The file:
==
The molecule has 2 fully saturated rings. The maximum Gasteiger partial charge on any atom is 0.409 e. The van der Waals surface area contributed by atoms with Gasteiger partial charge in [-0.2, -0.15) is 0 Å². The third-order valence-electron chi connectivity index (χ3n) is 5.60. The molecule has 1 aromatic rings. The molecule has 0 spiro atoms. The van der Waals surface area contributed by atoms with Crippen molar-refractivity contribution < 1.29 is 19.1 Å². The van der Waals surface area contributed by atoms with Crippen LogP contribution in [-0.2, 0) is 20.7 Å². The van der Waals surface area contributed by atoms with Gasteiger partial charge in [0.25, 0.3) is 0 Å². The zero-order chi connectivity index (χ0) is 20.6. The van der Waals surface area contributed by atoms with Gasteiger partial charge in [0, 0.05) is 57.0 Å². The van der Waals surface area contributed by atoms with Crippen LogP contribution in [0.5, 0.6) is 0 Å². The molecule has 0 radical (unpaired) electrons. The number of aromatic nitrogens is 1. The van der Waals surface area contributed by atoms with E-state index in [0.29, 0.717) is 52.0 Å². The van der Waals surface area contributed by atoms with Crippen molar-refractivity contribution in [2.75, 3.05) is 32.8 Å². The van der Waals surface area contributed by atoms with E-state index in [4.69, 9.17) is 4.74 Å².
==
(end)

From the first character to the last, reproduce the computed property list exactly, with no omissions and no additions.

The molecule has 2 fully saturated rings. The maximum Gasteiger partial charge on any atom is 0.409 e. The van der Waals surface area contributed by atoms with Gasteiger partial charge in [-0.2, -0.15) is 0 Å². The third-order valence-electron chi connectivity index (χ3n) is 5.60. The molecule has 1 aromatic rings. The molecule has 0 spiro atoms. The van der Waals surface area contributed by atoms with Crippen molar-refractivity contribution < 1.29 is 19.1 Å². The van der Waals surface area contributed by atoms with Crippen LogP contribution in [-0.2, 0) is 20.7 Å². The van der Waals surface area contributed by atoms with Gasteiger partial charge in [0.25, 0.3) is 0 Å². The zero-order chi connectivity index (χ0) is 20.6. The van der Waals surface area contributed by atoms with Gasteiger partial charge in [0, 0.05) is 57.0 Å². The van der Waals surface area contributed by atoms with Crippen LogP contribution in [0.5, 0.6) is 0 Å². The molecule has 0 radical (unpaired) electrons. The number of aromatic nitrogens is 1. The van der Waals surface area contributed by atoms with E-state index in [0.29, 0.717) is 52.0 Å². The van der Waals surface area contributed by atoms with Crippen molar-refractivity contribution in [2.75, 3.05) is 32.8 Å². The van der Waals surface area contributed by atoms with E-state index in [4.69, 9.17) is 4.74 Å².